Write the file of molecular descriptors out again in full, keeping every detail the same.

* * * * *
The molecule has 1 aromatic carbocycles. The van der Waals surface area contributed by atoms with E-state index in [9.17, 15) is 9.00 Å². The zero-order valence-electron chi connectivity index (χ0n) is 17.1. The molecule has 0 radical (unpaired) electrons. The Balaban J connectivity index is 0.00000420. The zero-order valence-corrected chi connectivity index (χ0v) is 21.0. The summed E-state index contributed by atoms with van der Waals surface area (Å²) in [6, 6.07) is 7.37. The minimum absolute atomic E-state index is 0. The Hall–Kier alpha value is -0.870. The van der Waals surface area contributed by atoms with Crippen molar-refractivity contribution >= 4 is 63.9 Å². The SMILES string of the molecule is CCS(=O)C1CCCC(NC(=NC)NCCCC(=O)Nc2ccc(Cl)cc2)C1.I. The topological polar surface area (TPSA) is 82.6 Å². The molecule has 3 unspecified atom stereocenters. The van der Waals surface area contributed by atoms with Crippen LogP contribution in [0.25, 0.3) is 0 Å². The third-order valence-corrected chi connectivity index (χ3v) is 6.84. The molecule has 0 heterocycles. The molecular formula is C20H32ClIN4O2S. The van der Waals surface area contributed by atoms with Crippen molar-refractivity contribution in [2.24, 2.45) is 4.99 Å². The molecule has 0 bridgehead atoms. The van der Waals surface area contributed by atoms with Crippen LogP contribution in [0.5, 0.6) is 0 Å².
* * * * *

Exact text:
The molecule has 1 aromatic carbocycles. The van der Waals surface area contributed by atoms with E-state index in [9.17, 15) is 9.00 Å². The zero-order valence-electron chi connectivity index (χ0n) is 17.1. The molecule has 0 radical (unpaired) electrons. The Balaban J connectivity index is 0.00000420. The zero-order valence-corrected chi connectivity index (χ0v) is 21.0. The summed E-state index contributed by atoms with van der Waals surface area (Å²) in [6, 6.07) is 7.37. The minimum absolute atomic E-state index is 0. The Hall–Kier alpha value is -0.870. The van der Waals surface area contributed by atoms with Crippen molar-refractivity contribution >= 4 is 63.9 Å². The SMILES string of the molecule is CCS(=O)C1CCCC(NC(=NC)NCCCC(=O)Nc2ccc(Cl)cc2)C1.I. The topological polar surface area (TPSA) is 82.6 Å². The molecule has 3 unspecified atom stereocenters. The van der Waals surface area contributed by atoms with Crippen LogP contribution in [0.25, 0.3) is 0 Å². The third-order valence-corrected chi connectivity index (χ3v) is 6.84. The molecule has 0 heterocycles. The molecular formula is C20H32ClIN4O2S. The van der Waals surface area contributed by atoms with Crippen molar-refractivity contribution in [2.24, 2.45) is 4.99 Å². The molecule has 0 bridgehead atoms. The van der Waals surface area contributed by atoms with Crippen LogP contribution in [0.5, 0.6) is 0 Å².